Dave Eggers' Zeitoun is a non-fiction account of one man's experience during Hurricane Katrina in New Orleans. Abdulrahman Zeitoun is a Syrian immigrant to the United States who owns and operates a home contracting business in New Orleans and lives with his wife Kathy and four children. The book reads like fiction, and tells the story of Zeitoun's "perfect storm" - the combination of the tragedy and chaos of Katrina with post-911 prejudice towards Arabs. Eggers does a great job of narrating Zeitoun's experiences with a reporters voice, though it must have been difficult to write in such a neutral voice since what happened to Zeitoun at the hands of the U.S. and local government is shocking and would make even the most moderate person angry. More details on the book after the jump. For the recipe, I wanted to combine a classic New Orleans food with some Middle Eastern flavors. Po boys on pita is what I came up with. Homemade pita, fried oysters, with typical shawarma condiments - lettuce, tahini sauce and pickles. Yum!
Little Bee by Chris Cleave is a wonderful novel about two women, Little Bee and Sarah O'Hara, from different worlds, who in the worst circumstances imaginable find a way help each other. These cupcakes, like the book cover for Little Bee, are cute, but let me be clear - the book is not cutesy in anyway - it is truly heart wrenching throughout. The title character, Little Bee, is a teenage Nigerian refugee, who, at the novel's start, finds herself in a stark British immigration detention center. Little Bee is not her real name, but a name she created as she fled her country. She is a refugee, has been through hellish, traumatic experiences and lost her family, but her immense strength enables her to be kind and loving to Sarah and her child. I made these honey sweetened cupcakes with honey buttercream for Little Bee.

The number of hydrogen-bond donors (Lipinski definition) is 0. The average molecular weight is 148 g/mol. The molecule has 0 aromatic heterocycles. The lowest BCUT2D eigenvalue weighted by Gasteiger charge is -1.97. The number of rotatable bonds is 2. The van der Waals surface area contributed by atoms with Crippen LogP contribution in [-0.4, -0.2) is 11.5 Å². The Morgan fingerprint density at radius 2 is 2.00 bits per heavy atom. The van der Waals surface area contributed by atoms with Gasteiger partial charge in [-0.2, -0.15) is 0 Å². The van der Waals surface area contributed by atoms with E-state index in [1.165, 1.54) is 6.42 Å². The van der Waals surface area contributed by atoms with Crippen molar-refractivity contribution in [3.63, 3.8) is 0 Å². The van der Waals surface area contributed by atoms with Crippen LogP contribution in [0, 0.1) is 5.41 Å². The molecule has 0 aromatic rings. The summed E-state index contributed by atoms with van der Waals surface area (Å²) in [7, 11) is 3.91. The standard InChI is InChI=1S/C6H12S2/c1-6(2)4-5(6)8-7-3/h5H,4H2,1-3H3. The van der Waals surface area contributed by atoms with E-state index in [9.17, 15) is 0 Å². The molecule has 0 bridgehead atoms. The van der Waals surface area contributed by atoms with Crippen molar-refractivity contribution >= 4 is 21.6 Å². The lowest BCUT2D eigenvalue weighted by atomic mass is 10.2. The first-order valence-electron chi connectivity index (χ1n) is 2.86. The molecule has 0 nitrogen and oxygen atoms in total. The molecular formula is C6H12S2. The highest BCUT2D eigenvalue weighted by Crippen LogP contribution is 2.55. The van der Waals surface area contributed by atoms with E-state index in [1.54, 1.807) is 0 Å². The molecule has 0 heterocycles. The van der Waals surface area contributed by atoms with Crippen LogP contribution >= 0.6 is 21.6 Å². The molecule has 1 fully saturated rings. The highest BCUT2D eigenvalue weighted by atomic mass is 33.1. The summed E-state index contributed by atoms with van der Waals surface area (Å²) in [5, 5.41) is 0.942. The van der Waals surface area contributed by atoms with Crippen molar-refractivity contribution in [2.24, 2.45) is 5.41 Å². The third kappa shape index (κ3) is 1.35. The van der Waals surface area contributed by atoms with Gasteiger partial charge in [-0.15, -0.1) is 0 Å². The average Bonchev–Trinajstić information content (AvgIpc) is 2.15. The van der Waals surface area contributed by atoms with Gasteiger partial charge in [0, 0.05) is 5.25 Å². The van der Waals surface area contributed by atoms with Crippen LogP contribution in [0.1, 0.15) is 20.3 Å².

I am a big fan of Richard Russo. His latest book, That Old Cape Magic, is the story of a middle age professor of screenwriting whose marriage is falling apart. That professor, Jack Griffin, spends much of the book reflecting on his parents and their marriage, which ended in divorce. The book begins as Griffin is traveling to Cape Code for the wedding of one of his daughters friends. Although his parents, both professors, taught at a university in the Midwest, they family spent their summers on Cape Cod, and that is where his parents were most happy. I decided to make a Cape Cod inspired recipe and came up with these simple Stuffed Quahogs (clams), a classic Cape Cod appetizer and perfect for the summer. Enjoy.